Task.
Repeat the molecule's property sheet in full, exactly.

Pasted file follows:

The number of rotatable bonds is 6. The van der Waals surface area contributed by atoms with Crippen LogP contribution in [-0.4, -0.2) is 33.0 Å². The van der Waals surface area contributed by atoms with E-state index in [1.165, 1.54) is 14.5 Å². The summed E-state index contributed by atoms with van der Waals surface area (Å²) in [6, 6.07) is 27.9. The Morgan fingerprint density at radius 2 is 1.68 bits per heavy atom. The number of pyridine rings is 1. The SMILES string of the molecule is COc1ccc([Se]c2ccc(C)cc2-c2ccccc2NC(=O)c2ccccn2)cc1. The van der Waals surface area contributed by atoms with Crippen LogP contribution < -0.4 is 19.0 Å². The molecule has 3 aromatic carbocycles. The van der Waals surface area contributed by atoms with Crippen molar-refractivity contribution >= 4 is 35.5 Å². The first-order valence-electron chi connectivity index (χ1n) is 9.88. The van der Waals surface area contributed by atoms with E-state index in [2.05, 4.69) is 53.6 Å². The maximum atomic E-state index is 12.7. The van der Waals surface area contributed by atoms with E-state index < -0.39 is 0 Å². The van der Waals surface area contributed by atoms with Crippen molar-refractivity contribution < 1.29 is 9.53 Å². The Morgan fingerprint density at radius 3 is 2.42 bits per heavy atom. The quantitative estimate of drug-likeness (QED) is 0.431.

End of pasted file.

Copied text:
The number of rotatable bonds is 6. The van der Waals surface area contributed by atoms with Crippen LogP contribution in [-0.4, -0.2) is 33.0 Å². The van der Waals surface area contributed by atoms with E-state index in [1.165, 1.54) is 14.5 Å². The summed E-state index contributed by atoms with van der Waals surface area (Å²) in [6, 6.07) is 27.9. The Morgan fingerprint density at radius 2 is 1.68 bits per heavy atom. The number of pyridine rings is 1. The SMILES string of the molecule is COc1ccc([Se]c2ccc(C)cc2-c2ccccc2NC(=O)c2ccccn2)cc1. The van der Waals surface area contributed by atoms with Crippen LogP contribution < -0.4 is 19.0 Å². The molecule has 3 aromatic carbocycles. The van der Waals surface area contributed by atoms with Crippen molar-refractivity contribution >= 4 is 35.5 Å². The first-order valence-electron chi connectivity index (χ1n) is 9.88. The van der Waals surface area contributed by atoms with E-state index in [2.05, 4.69) is 53.6 Å². The maximum atomic E-state index is 12.7. The van der Waals surface area contributed by atoms with E-state index < -0.39 is 0 Å². The van der Waals surface area contributed by atoms with Crippen molar-refractivity contribution < 1.29 is 9.53 Å². The Morgan fingerprint density at radius 3 is 2.42 bits per heavy atom. The quantitative estimate of drug-likeness (QED) is 0.431.